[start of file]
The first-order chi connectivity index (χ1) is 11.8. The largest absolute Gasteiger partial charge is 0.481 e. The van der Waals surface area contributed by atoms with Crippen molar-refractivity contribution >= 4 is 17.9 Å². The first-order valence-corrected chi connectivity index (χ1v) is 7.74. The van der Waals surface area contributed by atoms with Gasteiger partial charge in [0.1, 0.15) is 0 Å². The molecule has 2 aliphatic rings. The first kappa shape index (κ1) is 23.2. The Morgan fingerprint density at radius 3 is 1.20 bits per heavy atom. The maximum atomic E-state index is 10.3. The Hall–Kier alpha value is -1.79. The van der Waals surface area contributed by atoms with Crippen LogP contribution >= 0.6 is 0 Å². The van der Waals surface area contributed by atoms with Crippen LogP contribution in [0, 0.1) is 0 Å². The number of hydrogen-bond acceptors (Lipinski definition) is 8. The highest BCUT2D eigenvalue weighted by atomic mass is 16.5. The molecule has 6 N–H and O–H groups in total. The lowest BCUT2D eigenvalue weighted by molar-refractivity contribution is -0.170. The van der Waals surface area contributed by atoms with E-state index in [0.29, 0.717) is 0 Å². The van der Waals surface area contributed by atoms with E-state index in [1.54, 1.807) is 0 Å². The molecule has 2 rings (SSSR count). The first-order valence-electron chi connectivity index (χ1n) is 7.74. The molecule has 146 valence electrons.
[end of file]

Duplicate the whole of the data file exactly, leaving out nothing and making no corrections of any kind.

The first-order chi connectivity index (χ1) is 11.8. The largest absolute Gasteiger partial charge is 0.481 e. The van der Waals surface area contributed by atoms with Crippen molar-refractivity contribution >= 4 is 17.9 Å². The first-order valence-corrected chi connectivity index (χ1v) is 7.74. The van der Waals surface area contributed by atoms with Gasteiger partial charge in [0.1, 0.15) is 0 Å². The molecule has 2 aliphatic rings. The first kappa shape index (κ1) is 23.2. The Morgan fingerprint density at radius 3 is 1.20 bits per heavy atom. The maximum atomic E-state index is 10.3. The Hall–Kier alpha value is -1.79. The van der Waals surface area contributed by atoms with Crippen LogP contribution >= 0.6 is 0 Å². The van der Waals surface area contributed by atoms with Crippen LogP contribution in [0, 0.1) is 0 Å². The number of hydrogen-bond acceptors (Lipinski definition) is 8. The highest BCUT2D eigenvalue weighted by atomic mass is 16.5. The molecule has 6 N–H and O–H groups in total. The lowest BCUT2D eigenvalue weighted by molar-refractivity contribution is -0.170. The van der Waals surface area contributed by atoms with E-state index in [0.29, 0.717) is 0 Å². The van der Waals surface area contributed by atoms with E-state index in [1.54, 1.807) is 0 Å². The molecule has 2 rings (SSSR count). The first-order valence-electron chi connectivity index (χ1n) is 7.74. The molecule has 146 valence electrons.